We want software as a tool to help society. Software patents are a threat to this as they add legal and financial risks to software development and distribution by giving the patent holders legal power to completely prohibit software developers from using patented ideas.
In December the European Parliament has adopted a proposal to create a patent with unitary effect for Europe (henceforth the "unitary patent"). In adopting the proposal, Members of the European Parliament (MEPs) chose to disregard intense criticism of the proposal from all sides of the debate. Already before the vote patent lawyers, legal experts, SMEs and civil society groups such as FFII as well as FSFE all voiced their concerns to MEPs. With the adoption, the European Parliament has given up part of its power to shape Europe's innovation policy. That power will instead fall to the European Patent Office (EPO), which has a track record of awarding monopoly powers on the widest possible range of subject matter.
According to the European Parliament's website, "the international agreement creating a unified patent court will enter into force on 1 January 2014 or after thirteen contracting states ratify it, provided that UK, France and Germany are among them. With your ongoing help, FSFE will continue to inform companies and politicians about the danger of software patents.
Pupils, as well as teachers, must have the possibility to use Free Software at school. Unfortunately, many of the IT questions on the questionnaire used to evaluate prospective teachers in Italy focus on a single proprietary operating system and software exclusively available on that system. The practice discriminates against Free Software users wishing to become teachers. Our Italian team filed a legal complaint to the Italian Ministry of Education about that. In association with AsSoLi, Wikimedia Italia, the Free Software User Group Italia, the Associazione per l'Informazione Geografica Libera (GFoss.it), the Italian Linux Society, LibreItalia and 38 other groups we explain that the country's Ministry of Education is putting Free Software at an unfair disadvantage.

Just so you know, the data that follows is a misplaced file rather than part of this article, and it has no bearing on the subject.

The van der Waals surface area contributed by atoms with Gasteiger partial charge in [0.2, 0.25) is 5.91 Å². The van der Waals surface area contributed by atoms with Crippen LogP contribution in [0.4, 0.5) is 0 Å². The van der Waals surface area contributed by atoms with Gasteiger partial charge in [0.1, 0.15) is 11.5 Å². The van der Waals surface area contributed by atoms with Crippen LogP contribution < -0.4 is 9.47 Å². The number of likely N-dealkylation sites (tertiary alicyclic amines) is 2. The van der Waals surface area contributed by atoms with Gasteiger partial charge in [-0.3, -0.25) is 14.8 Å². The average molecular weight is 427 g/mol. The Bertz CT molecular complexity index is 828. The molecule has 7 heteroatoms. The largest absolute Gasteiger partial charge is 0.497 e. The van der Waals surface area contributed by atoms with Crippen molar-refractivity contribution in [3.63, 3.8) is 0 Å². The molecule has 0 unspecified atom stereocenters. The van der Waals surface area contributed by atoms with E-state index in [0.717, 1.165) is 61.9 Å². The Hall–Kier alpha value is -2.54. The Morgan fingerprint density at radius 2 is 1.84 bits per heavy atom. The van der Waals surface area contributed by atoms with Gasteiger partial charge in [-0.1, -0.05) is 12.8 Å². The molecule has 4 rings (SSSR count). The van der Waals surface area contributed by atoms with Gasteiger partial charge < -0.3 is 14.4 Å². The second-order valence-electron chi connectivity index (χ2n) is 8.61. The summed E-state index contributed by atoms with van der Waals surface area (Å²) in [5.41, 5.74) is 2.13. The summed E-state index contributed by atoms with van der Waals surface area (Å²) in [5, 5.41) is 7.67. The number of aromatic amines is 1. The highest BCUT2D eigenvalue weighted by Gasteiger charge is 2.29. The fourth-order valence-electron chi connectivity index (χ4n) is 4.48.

In addition to the ongoing work in Italy, FSFE's education team did more in 2012 than ever before to promote the use of Free Software in schools and universities. Guido Arnold summarised the team's work and its plans for 2013.
At least there should be no reason for FSFE's work in 2012. Read our annual report to find out what we achieved, how we did it, and what lies ahead for 2013. We thank all of our Fellows, donors and sponsors for making our work possible! If you like what you read please also donate as a Fellow of FSFE.
As in the previous years, for February 14th we ask you to show your love to people involved in Free Software, and who's work you admire.
For example, prepare a "love letter" telling the developers of a certain program, why you love what they do, send us a quote and a picture, use one of the banners or buttons made by Markus Meier on your website, blog (like your editor did), profile pages, and motivate others to participate in the "I love Free Software" day. Thanks to Markus and Erik we also have ilovefs posters and flyers available. You can pick them up at FSFE booths or order FSFE promotion material (soon updated with other new material).
All the Fellows among you also have the e-mail forwarding email@example.com, in addition to their @fsfe.org one.
Thanks to all the Fellows and
donors who enable our work,
Matthias Kirschner - FSFE
Free Software Foundation Europe
Upcoming FSFE Events
Fellowship Blog Aggregation
Free Software Discussions